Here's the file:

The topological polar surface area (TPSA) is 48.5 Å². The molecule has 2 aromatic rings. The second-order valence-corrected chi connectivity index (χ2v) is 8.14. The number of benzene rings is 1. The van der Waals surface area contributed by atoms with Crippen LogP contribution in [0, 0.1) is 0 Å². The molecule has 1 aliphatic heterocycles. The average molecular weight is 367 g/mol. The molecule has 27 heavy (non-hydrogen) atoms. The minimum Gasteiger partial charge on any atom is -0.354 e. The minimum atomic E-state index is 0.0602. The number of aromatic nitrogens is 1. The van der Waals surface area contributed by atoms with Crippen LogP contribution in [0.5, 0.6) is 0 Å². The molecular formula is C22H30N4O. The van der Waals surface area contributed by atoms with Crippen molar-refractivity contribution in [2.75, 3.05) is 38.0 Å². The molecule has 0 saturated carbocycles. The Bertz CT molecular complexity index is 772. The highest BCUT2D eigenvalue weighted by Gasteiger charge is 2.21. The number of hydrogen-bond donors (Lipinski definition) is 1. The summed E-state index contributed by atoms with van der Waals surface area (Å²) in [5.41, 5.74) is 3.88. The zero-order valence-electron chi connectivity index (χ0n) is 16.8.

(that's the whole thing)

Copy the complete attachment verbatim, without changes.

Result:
The topological polar surface area (TPSA) is 48.5 Å². The molecule has 2 aromatic rings. The second-order valence-corrected chi connectivity index (χ2v) is 8.14. The number of benzene rings is 1. The van der Waals surface area contributed by atoms with Crippen LogP contribution in [0, 0.1) is 0 Å². The molecule has 1 aliphatic heterocycles. The average molecular weight is 367 g/mol. The molecule has 27 heavy (non-hydrogen) atoms. The minimum Gasteiger partial charge on any atom is -0.354 e. The minimum atomic E-state index is 0.0602. The number of aromatic nitrogens is 1. The van der Waals surface area contributed by atoms with Crippen LogP contribution in [0.5, 0.6) is 0 Å². The molecular formula is C22H30N4O. The van der Waals surface area contributed by atoms with Crippen molar-refractivity contribution in [2.75, 3.05) is 38.0 Å². The molecule has 0 saturated carbocycles. The Bertz CT molecular complexity index is 772. The highest BCUT2D eigenvalue weighted by Gasteiger charge is 2.21. The number of hydrogen-bond donors (Lipinski definition) is 1. The summed E-state index contributed by atoms with van der Waals surface area (Å²) in [5.41, 5.74) is 3.88. The zero-order valence-electron chi connectivity index (χ0n) is 16.8.